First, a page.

April 10th, 2012

Taxes and Your Credit

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April 17 is fast-approaching, and your 2011 tax return will be due before you know it. While you probably know that paying taxes late or not paying at all can cause you a lot of trouble down the road, you might not realize that it can also impact your credit. How? Here, we’ll cover a few little-known facts about taxes and credit.

You can pay your taxes with your credit card.

If you owe the government this year, you might be tempted to pay your tax bill with your credit card if you don’t have the cash saved, or even just to earn rewards points or cash back. While the IRS is more than happy to accept your credit card payment, you will be charged a credit card processing fee of 1.89 to 2.49 percent. If you have no other payment alternative, or your rewards benefits outweigh the processing fee, paying with your credit card might be a good choice.

Tip: Putting a large sum of money on your credit card will affect your credit utilization rate, a significant factor in your credit score. It’s best to keep your credit card balances below 30 percent of your overall limits, so keep that in mind if you choose this option. Check your free credit score to see how your current credit utilization rate is affecting your credit health.

Your credit card rewards points may be taxable.

In some instances, you may be required to pay taxes on extra rewards points or cash back that you received from your credit card issuer as a sign-up bonus. How do you know if you’re rewards are taxable? The Street gives some good guidelines in this article. Essentially, rewards that are taxable are sign-up bonuses worth more than $600 that don’t come with spending thresholds attached.

Tip: Need to know if any of your credit card sign-up bonuses are taxable? Answer the following two questions: 1. Was my bonus valued at more than $600? 2. Was there no spending threshold I had to meet in order to receive my bonus? If you answered “yes” to both, your bonus is likely taxable. Contact your credit card issuer to get more information.

An unpaid federal tax lien will remain on your credit report indefinitely.

Some people believe that a tax lien, like other public records, will remain on a credit report for just seven years. This isn’t in the case when it comes to money owed to the government; it will remain on your credit report until it is paid. Fortunately, you have several payment options before a tax lien is added to your credit report. If you fail to pay your taxes, the government will send you a bill and you’ll have ten days to pay it. Remember that the IRS offers several payment options that could help keep a tax lien at bay. If your debt goes unpaid after that, the IRS may file a tax lien against you. You can see how a tax lien might affect your credit score with our Credit Simluator.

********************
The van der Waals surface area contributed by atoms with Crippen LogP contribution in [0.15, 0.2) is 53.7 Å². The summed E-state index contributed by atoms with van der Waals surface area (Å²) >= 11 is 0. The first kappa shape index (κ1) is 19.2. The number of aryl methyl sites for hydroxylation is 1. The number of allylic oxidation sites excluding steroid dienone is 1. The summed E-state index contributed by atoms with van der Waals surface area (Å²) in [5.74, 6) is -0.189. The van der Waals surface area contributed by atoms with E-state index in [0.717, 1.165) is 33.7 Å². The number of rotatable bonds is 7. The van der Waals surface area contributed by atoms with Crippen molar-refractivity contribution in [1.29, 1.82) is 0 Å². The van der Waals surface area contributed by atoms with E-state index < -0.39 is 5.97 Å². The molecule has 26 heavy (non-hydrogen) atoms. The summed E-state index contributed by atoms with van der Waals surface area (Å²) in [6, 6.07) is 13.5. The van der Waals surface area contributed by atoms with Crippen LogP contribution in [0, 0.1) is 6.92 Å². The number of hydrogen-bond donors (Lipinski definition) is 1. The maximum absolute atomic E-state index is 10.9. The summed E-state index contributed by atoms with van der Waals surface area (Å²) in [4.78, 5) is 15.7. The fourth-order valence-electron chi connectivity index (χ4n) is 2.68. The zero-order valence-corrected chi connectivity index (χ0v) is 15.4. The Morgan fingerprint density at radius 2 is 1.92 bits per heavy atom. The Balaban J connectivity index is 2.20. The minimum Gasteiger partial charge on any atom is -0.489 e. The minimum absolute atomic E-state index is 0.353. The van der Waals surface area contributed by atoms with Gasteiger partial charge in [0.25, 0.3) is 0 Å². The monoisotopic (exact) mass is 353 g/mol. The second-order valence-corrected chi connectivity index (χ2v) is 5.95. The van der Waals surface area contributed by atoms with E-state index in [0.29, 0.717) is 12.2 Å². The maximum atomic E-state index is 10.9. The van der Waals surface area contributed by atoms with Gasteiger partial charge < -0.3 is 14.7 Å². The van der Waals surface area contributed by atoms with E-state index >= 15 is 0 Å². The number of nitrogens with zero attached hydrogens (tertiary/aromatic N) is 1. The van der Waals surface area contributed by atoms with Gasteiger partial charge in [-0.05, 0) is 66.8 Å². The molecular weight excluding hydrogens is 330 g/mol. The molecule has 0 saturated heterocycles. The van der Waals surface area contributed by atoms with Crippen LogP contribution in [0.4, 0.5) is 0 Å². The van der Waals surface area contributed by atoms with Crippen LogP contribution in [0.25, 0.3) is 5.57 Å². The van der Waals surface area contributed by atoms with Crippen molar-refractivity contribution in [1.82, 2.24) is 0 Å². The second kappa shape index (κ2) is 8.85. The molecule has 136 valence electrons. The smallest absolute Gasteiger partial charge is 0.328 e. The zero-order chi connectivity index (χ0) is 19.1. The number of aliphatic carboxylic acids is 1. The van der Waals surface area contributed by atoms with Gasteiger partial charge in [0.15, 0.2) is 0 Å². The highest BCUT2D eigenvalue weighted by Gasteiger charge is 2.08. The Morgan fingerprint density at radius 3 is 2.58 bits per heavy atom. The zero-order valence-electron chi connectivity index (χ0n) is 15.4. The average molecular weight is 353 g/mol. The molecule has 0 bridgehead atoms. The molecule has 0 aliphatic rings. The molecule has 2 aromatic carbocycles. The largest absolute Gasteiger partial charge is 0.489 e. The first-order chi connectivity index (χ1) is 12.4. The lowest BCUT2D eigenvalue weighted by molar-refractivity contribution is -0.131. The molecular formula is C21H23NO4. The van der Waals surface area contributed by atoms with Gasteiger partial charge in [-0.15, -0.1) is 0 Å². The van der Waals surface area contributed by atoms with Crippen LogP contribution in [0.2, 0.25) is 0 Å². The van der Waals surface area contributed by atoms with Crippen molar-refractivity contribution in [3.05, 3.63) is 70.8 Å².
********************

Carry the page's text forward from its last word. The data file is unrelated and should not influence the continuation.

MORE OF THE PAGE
Tip: If you have a tax lien on your credit report, the best way to get rid of it is to pay your debt. The IRS will release your lien within 30 days of receiving your payment. Read more about tax liens and how they can affect you and your credit at the IRS’ website.

Disclaimer: All information posted to this site was accurate at the time of its initial publication. Efforts have been made to keep the content up to date and accurate. However, Credit Karma does not make any guarantees about the accuracy or completeness of the information provided. For complete details of any products mentioned, visit bank or issuer website.


  1. I paid off my credit cards almost a month ago. My credit score dropped 17 points. I was expecting a 30 point or better increase. Furthermore, I a am on disability and the IRS illegally levied my bank account. After 2 years and over $4500 in levies, they finally gave me back $900 in levies and posted me as NCN (not currently collectible). I put myself through school twice, getting my BBA in Petroleum Land Management in 1979 and my MBA in international business in 1984, graduating in the top of my class. I rich guy from Floresville pulled out in front of me and totaled my car. He had a tractor and trailer on the back of his truck, cost me 15 years of work and $12,000 medical. I will always believe he paid off my attorney who dropped my case and absconded with almost %5000. He did not finish the case and kept 2/3 of what he recovered. Our contract said he was entitled to 1/3, and only if he won the case. I found 2,800 after he dropped me, talked to 26 lawyers that would not take the case after he took the money, then filed a 120-page brief myself, with all pertinent information. State Farm laughed at me. They know all the tricks and use them. Right and wrong, nor justice, have anything to do with whether you win or lose. They use the rules in their favor and cheat people every day.

    Kris Keeble at 10:59 am on May 9, 2015

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